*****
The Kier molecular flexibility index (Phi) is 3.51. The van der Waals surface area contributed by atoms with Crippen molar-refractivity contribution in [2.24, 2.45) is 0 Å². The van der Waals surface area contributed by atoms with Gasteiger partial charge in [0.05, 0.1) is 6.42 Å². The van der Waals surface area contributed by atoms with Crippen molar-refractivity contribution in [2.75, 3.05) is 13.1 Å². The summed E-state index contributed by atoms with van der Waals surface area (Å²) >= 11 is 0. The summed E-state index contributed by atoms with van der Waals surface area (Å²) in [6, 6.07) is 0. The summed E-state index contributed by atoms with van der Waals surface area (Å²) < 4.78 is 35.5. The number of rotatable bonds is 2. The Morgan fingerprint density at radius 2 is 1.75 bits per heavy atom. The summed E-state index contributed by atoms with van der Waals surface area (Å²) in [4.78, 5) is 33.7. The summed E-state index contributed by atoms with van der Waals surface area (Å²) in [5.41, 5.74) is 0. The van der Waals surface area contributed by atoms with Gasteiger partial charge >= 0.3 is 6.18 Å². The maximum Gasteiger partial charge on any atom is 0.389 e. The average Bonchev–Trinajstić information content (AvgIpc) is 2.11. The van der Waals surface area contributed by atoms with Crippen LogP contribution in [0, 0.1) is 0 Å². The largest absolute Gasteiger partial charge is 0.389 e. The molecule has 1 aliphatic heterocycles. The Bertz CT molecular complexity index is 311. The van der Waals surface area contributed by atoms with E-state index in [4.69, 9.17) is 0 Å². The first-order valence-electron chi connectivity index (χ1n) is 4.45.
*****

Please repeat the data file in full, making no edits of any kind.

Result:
The Kier molecular flexibility index (Phi) is 3.51. The van der Waals surface area contributed by atoms with Crippen molar-refractivity contribution in [2.24, 2.45) is 0 Å². The van der Waals surface area contributed by atoms with Gasteiger partial charge in [0.05, 0.1) is 6.42 Å². The van der Waals surface area contributed by atoms with Crippen molar-refractivity contribution in [2.75, 3.05) is 13.1 Å². The summed E-state index contributed by atoms with van der Waals surface area (Å²) >= 11 is 0. The summed E-state index contributed by atoms with van der Waals surface area (Å²) in [6, 6.07) is 0. The summed E-state index contributed by atoms with van der Waals surface area (Å²) < 4.78 is 35.5. The number of rotatable bonds is 2. The Morgan fingerprint density at radius 2 is 1.75 bits per heavy atom. The summed E-state index contributed by atoms with van der Waals surface area (Å²) in [4.78, 5) is 33.7. The summed E-state index contributed by atoms with van der Waals surface area (Å²) in [5.41, 5.74) is 0. The van der Waals surface area contributed by atoms with Gasteiger partial charge >= 0.3 is 6.18 Å². The maximum Gasteiger partial charge on any atom is 0.389 e. The average Bonchev–Trinajstić information content (AvgIpc) is 2.11. The van der Waals surface area contributed by atoms with Crippen LogP contribution in [0, 0.1) is 0 Å². The largest absolute Gasteiger partial charge is 0.389 e. The molecule has 1 aliphatic heterocycles. The Bertz CT molecular complexity index is 311. The van der Waals surface area contributed by atoms with E-state index in [4.69, 9.17) is 0 Å². The first-order valence-electron chi connectivity index (χ1n) is 4.45.